THE GROWTH QUOTIENT opens with ten questions, including: “Do you lead a team or wish to lead a team?” “Do you want to accelerate your career and be more in less time?” “Do you want to be more productive and save two or more hours per day?” These are the things Suram, as the author calls himself, purports to teach through a series of lectures, exercises, and thought experiments, all informed by a lively spiritual background. It’s Jim Collins meets Bhagavad Gita.
Suram (aka Subbarao Mukkavilli) writes in straightforward prose that is easy to follow. And he is an encyclopedia of management trends, name-dropping the Johari window, the Dunning-Kruger effect, the Ebbinghaus forgetting curve, Richard Feynman, VUCA (a U.S. Army acronym), Jeff Bezos, Alfred Nobel, and more. Yet he doesn’t flesh out these examples, as if he thinks the mention of them is enough. For an MBA grad, maybe so. For the average reader, likely not. This lack of detail is of a piece with the book’s chief weakness: it doesn’t have a clear purpose. The title, GROWTH QUOTIENT, implies that it is a self-help book, intended to inspire people to maximize their potential, whatever that potential is. The preface backs this up with its questions about time management and efficiency. Yet the introduction goes on at length about leadership, implying that the goal of the book is to make leaders out of its readers. Later, Suram claims that the “mindsight” of an average corporate worker “will be around 20/800.” He doesn’t explain the term or how he came up with that number, and when he says, “This book is all about improving your mindsight,” which seems a different goal from maximizing potential or becoming a leader, many readers will be rightly confused.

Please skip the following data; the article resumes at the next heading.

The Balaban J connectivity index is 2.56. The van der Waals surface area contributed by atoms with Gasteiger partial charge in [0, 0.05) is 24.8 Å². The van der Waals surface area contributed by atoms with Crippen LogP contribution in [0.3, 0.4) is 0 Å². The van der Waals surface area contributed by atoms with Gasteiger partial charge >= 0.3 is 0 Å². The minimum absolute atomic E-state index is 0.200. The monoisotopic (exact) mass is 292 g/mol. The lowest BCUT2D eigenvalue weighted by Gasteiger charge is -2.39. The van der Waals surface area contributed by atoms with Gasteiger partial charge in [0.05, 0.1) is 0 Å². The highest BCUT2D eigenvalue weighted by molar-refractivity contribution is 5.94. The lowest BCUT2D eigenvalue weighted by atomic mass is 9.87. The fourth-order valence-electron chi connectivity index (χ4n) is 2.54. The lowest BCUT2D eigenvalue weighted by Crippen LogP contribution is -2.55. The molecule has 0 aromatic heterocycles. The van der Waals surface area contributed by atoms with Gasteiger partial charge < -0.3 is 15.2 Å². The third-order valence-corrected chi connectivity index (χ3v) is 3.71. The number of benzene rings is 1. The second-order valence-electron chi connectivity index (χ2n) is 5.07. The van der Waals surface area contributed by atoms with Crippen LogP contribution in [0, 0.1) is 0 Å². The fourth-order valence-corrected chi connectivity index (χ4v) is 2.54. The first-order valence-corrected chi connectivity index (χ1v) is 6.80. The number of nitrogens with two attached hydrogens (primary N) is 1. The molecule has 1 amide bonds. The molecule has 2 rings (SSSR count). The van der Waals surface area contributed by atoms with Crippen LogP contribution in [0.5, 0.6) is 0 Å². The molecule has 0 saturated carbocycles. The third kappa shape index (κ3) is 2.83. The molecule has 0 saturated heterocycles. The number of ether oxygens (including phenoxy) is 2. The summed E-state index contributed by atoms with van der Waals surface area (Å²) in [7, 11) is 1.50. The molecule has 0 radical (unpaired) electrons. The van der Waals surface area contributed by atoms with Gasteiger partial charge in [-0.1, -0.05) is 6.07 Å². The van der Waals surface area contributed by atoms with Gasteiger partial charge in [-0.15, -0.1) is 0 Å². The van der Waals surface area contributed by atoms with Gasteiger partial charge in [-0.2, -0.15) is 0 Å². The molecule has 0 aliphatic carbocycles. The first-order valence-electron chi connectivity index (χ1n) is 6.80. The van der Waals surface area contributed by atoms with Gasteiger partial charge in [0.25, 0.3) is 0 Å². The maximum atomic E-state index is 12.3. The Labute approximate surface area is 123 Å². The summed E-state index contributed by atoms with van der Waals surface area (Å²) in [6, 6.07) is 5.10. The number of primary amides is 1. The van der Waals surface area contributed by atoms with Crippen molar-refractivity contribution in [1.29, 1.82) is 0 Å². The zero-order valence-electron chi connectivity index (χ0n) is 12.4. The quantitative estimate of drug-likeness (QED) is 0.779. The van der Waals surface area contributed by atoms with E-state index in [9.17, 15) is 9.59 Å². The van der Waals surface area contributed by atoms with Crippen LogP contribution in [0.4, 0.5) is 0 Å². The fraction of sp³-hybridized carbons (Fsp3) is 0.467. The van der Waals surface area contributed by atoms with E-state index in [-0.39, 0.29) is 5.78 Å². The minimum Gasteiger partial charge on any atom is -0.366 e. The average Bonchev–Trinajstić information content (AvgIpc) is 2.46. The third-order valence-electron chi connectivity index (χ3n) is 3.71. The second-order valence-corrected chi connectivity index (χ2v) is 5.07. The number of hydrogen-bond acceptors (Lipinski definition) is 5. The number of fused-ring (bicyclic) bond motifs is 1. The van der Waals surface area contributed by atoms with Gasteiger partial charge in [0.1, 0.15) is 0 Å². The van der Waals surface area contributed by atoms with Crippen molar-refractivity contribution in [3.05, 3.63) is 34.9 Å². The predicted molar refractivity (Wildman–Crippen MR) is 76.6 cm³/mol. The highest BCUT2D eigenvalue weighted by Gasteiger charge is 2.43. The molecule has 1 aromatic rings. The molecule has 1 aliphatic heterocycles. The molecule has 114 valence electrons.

Some people don’t want to be leaders. They want to go to work, do their jobs, and live their real lives outside the workplace. Is this book for them? Can the growth quotient technique be applied to, say, stamp collecting? Gardening? Parenting? Suram doesn’t say. He also seems preoccupied with COVID-19, bringing it up throughout the book. The virus has, of course, changed a lot of things, but the book doesn’t explicitly tie its message to those challenges. This is a shame, as managing during this pandemic is a crucial topic that scholars are scrambling to study. With a tighter focus, Suram’s book could make a contribution to that genre.
THE GROWTH QUOTIENT challenges readers to make the most of opportunities for success, and though clearly and passionately written, it muddles its message with a lack of clear purpose.
~Anthony Aycock for IndieReader